A great thing about the internet is how quickly we can find new information, and how we are easily able to share information with others. An equally not-so-great thing about the internet is that anyone can share anything as if it’s fact and a bunch of people can see it. Recently I’ve seen a lot of stuff online and on social media about using boric acid suppositories to balance your vaginal pH and treat vaginal infections. Although I think sharing knowledge about vaginal health is super important and is a conversation that should happen more often, telling people on the internet to put medicine inside their vagina without consulting their doctor is not a good idea.
What are boric acid suppositories?
Boric acid is a weak acid that has traditionally been used as an antiseptic to treat cuts and burns. Because it is acidic, it can also be used to help maintain a healthy vaginal pH. Your vagina has a natural pH balance between 3.8 and 4.5 and is naturally acidic. This pH can be thrown off pretty easily, however. Your menstrual cycle, a new sexual partner, unprotected sex, condoms, and scented soap or laundry detergent can all throw off your vaginal pH. Most of the time, our vaginas are able to adjust back to homeostasis, but if things get thrown off too much, that’s when an infection occurs.
Boric acid suppositories can be used to treat yeast infections, bacterial vaginosis, and trichomoniasis (an STD). Yeast infections are usually treated with antifungal medication that can be taken orally or inserted into the vagina. Bacterial vaginosis or BV is usually treated with an oral antibiotic. Trichomoniasis is also treated with an oral antibiotic. Basically, boric acid suppositories have worked for some people as additional or alternative treatments for these infections, however, the evidence is not strong enough to say that this is a great treatment for anyone.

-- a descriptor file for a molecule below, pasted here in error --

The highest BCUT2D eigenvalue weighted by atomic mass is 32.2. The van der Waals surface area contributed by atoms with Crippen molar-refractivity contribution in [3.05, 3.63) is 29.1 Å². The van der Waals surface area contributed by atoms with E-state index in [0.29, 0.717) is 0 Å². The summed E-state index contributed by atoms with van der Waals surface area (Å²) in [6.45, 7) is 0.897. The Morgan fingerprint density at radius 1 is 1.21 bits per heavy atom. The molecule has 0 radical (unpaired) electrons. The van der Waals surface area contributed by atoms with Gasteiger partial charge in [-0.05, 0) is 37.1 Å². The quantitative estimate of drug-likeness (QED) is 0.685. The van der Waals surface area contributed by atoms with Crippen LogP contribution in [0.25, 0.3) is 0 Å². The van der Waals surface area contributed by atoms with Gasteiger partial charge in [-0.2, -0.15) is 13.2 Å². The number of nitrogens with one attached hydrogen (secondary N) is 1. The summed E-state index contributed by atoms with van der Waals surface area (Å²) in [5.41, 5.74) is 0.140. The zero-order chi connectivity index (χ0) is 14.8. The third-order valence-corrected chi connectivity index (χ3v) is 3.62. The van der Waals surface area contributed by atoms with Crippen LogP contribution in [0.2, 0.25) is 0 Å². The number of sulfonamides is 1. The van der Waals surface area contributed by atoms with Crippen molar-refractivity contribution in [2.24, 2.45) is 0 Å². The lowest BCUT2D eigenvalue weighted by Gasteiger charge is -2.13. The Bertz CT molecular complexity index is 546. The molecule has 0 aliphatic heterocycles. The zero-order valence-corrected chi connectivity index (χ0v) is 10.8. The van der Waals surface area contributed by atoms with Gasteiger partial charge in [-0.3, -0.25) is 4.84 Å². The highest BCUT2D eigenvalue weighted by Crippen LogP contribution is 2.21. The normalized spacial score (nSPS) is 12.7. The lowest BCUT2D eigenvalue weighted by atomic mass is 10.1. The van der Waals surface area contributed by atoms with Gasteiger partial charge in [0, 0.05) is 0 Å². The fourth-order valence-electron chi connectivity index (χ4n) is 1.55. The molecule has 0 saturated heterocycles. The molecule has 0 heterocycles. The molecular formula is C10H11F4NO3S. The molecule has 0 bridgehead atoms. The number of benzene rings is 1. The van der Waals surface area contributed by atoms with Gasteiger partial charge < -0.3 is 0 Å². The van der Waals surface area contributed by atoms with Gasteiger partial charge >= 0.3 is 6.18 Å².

When to ask your doctor about treatment
If you have lingering symptoms of a vaginal infection even after your initial treatment plan has been executed, ask your doctor before using boric acid suppositories! Putting a foreign substance into your vagina can be risky, so it is imperative you consult with your doctor to make sure it is safe for you to do so. Boric acid is available over the counter, whereas these other treatment options are not, so I assume that’s why it has gained popularity online. If your body responds positively to the suppositories, it can help alleviate symptoms of your infection and restore your pH. Side effects include burning at the vaginal opening, watery discharge, and redness around the labia and vagina. You cannot use boric acid suppositories if you are pregnant, as it is fatal for the fetus. It will also irritate any tears or wounds in the skin around or in the vagina. Finally, boric acid should never be ingested orally, as it is poisonous.
If you want to try boric acid suppositories as an over-the-counter treatment for yeast infections, bacterial vaginosis, or trichomoniasis, please, please consult your doctor first. Do not put any medication into your vagina without talking it through with your doctor.